AfDB to invest $10 million in Chapel Hill Denham’s infrastructure fund
The fund invests in infrastructure companies, projects or SPVs that facilitate investment in infrastructure.
The Board of Directors of African Development Bank (AfDB) has approved a $10 million investment in the naira-denominated Nigeria Infrastructure Debt Fund (NIDF) of Chapel Hill Denham, a leading investment bank in Nigeria.
Launched in June 2017 and listed on the FMDQ OTC Securities Exchange, the NDIF is the first listed infrastructure debt fund in Nigeria and Sub-Saharan Africa. The fund invests in loans, securities and securitized debt instruments of infrastructure companies or projects. It also invests in special-purpose vehicles (SPVs), which are created to facilitate or promote investment in infrastructure.
According to a statement released on Wednesday by the AfDB, the fund aims to meet Nigeria’s infrastructure needs by investing in such sectors as power and energy. The AfDB’s investment will be financed through its ordinary capital resources allocated for private sector operations.
“The Bank’s (AfDB) investment in NIDF will serve as a demonstration, crowding-in other Nigerian industrial investors,” said Amadou Hott, AfDB’s Vice President for Power, Energy, Climate Change and Green Growth. “This will enable the Bank to fill critical gaps in infrastructure financing, especially in the energy sector.”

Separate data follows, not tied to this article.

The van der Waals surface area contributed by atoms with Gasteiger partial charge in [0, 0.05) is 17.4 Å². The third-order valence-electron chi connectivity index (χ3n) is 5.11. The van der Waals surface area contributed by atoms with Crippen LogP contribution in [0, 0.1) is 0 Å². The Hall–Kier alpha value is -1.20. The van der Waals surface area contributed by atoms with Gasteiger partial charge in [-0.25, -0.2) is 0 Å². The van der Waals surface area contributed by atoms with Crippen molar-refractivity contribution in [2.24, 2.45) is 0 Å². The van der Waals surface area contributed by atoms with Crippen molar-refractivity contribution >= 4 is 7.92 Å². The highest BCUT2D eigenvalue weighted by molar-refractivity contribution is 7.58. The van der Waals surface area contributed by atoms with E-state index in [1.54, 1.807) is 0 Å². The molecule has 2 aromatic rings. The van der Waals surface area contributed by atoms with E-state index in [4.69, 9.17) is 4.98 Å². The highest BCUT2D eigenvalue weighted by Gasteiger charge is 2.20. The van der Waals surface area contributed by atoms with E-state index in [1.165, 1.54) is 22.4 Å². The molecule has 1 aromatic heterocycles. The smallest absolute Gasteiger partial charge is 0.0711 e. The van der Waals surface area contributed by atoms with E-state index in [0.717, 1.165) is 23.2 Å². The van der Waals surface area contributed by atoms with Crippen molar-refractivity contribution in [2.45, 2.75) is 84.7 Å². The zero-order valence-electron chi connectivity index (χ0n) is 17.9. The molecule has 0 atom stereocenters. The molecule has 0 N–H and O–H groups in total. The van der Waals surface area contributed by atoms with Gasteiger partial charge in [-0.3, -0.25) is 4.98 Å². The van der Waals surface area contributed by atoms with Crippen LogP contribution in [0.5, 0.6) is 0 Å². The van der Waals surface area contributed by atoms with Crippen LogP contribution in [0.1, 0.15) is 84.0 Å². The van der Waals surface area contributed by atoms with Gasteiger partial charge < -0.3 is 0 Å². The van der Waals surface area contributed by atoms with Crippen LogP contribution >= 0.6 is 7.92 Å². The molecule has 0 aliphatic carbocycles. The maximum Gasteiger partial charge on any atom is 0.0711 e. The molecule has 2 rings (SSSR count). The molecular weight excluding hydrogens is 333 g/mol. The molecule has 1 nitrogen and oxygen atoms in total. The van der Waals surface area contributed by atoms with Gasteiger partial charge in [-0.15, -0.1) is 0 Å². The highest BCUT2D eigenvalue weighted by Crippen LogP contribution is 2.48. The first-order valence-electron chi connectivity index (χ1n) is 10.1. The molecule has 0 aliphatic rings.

In December last year, the Nigerian Sovereign Investment Authority (NSIA) announced an investment of $5 million in the NIDF. AfDB expects its investment in the fund to unlock up to N134 billion from the private sector, especially from pension fund administrators who have already invested N15.4 billion in NIDF.
“NIDF is addressing the issues of currency and tenor mismatch in infrastructure projects in Nigeria by providing loans that are denominated in the local currency, Naira, with proceeds in Naira, and also closely matching the loan tenor to the life of the asset,” said Wale Shonibare, Director of Energy Financial Solutions, Policy and Regulations at the AfDB.
The fund also aligns with the AfDB’s New Deal on Energy for Africa, which was launched in 2015. The landmark initiative was designed to solve Africa's huge energy deficit by 2025. The initiative is also part of the AfDB's Light Up and Power Africa campaign, which is among the Bank's five key priority areas, also referred to as the High 5s. The other High 5s are: The Feed Africa strategy; Industrialize Africa; Integrate Africa; and Improve the Quality of Life for the People of Africa.
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